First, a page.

This was my baby when I flew airplanes. A Cesssna 177. I loved that plane, because it was so smooth to fly. I can’t tell you how much fun I had doing chandelles, and lazy eights in that aircraft. (If you are curious about what these maneuvers are you can click here and here ) To execute any aircraft maneuver, correctly, required training, and then hours of practice. Once mastered, however, that skill became second nature; and yet, we still needed to use a checklist every time we got into the aircraft to fly.
When I was a commercial pilot and a certified flight instructor at American Flyers, we had learned early on that a pilot’s judgment was one of the key elements to a safe and successful flight. We used a framework called the 5P’s that would help each pilot to evaluate his or her progress at key decision points before, during, and after the flight. It was essential to have a plan in place, and to stay ahead of the airplane, because if the pilot fell behind, or got distracted, things could snowball out of control very quickly. So, when I was thinking about this blog post, it occurred to me that there must be a similar framework for decision-making in everyday life.
I found that I was more successful when I planned, when I prioritized based on my values, when I took into consideration others’ needs and wants, when I evaluated my options, and when I clearly identified what the choice was about. (Sounds a lot like a checklist to me!) Therefore, I was so excited when I found this little gem in a post by, Dana Radcliffe, Senior Lecturer at Cornell University, that discussed decision-making.
The Johnson School believes that, with adult students, ethics education should focus not on trying to inculcate basic values, but rather on equipping students with concepts and questions that will help them make sound decisions... This instrument consists of a series of questions that press users to identify their obligations to the sundry stakeholders and seek a defensible balance among them when they conflict…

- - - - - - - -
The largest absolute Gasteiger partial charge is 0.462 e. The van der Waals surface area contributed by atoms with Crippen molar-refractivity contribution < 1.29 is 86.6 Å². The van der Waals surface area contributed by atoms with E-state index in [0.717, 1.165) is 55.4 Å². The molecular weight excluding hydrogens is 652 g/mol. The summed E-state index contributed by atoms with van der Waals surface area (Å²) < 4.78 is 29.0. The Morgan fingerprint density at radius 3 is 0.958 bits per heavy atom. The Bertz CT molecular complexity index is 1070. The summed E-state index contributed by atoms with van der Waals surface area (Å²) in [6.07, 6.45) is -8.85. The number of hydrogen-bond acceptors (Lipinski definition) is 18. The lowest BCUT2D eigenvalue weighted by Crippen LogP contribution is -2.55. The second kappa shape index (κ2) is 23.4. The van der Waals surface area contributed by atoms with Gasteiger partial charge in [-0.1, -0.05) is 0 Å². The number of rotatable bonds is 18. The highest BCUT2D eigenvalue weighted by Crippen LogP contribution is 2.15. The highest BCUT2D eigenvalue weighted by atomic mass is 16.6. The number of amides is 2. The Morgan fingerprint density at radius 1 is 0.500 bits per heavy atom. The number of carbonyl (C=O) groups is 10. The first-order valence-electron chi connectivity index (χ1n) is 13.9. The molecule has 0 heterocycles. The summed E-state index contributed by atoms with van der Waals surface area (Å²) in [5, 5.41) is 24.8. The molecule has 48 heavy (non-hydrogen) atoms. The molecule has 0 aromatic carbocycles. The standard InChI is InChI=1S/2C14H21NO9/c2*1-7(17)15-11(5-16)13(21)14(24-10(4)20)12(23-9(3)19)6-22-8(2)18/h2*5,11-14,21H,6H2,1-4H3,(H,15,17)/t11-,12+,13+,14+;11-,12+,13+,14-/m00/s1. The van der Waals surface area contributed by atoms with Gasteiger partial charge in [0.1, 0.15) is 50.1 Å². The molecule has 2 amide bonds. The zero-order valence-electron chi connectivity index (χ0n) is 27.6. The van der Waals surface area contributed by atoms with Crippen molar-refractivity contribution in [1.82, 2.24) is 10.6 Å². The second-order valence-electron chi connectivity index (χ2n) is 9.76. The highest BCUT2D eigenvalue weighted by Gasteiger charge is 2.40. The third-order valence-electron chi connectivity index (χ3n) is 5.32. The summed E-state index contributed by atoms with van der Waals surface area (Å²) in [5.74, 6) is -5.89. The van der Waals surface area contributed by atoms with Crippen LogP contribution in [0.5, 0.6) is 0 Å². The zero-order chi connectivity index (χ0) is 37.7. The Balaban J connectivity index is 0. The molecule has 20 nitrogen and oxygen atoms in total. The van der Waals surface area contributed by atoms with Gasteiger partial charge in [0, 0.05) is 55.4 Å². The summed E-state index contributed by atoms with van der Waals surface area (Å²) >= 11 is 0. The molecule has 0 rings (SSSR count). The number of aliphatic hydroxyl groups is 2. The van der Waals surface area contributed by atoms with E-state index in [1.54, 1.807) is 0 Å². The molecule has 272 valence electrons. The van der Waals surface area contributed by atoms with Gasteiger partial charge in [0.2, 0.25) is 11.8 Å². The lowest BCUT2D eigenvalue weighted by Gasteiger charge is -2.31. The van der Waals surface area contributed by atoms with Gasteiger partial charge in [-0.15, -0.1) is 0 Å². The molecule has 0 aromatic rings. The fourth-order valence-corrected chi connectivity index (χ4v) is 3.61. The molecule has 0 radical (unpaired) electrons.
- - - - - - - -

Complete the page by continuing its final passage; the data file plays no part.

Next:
For those of you who are interested, you can read the full post is here.
While this framework focuses on ethical decision-making, I believe that it can be used for all decisions in which we are unsure about the best course of action. Here is my tweak on the headings above:
- Priority – The needs and values that are most important to you
- Principles – Your values that are in alignment with who you believe yourself to be
- People – Needs and wants to consider, including your own
- Possibilities – Your Options
- Problem – The “What” that requires a decision on your part
Now with this framework in mind, I have created a checklist that you can use when you arrive at a key decision point:
Similar to when we were ready to take off or land, once you complete your checklist, you must decide!
My hope is that the next time you need to make a key decision, this checklist will help you to make your choice with a little less worry – and it might result in a smoother ride! 🙂
Until next time,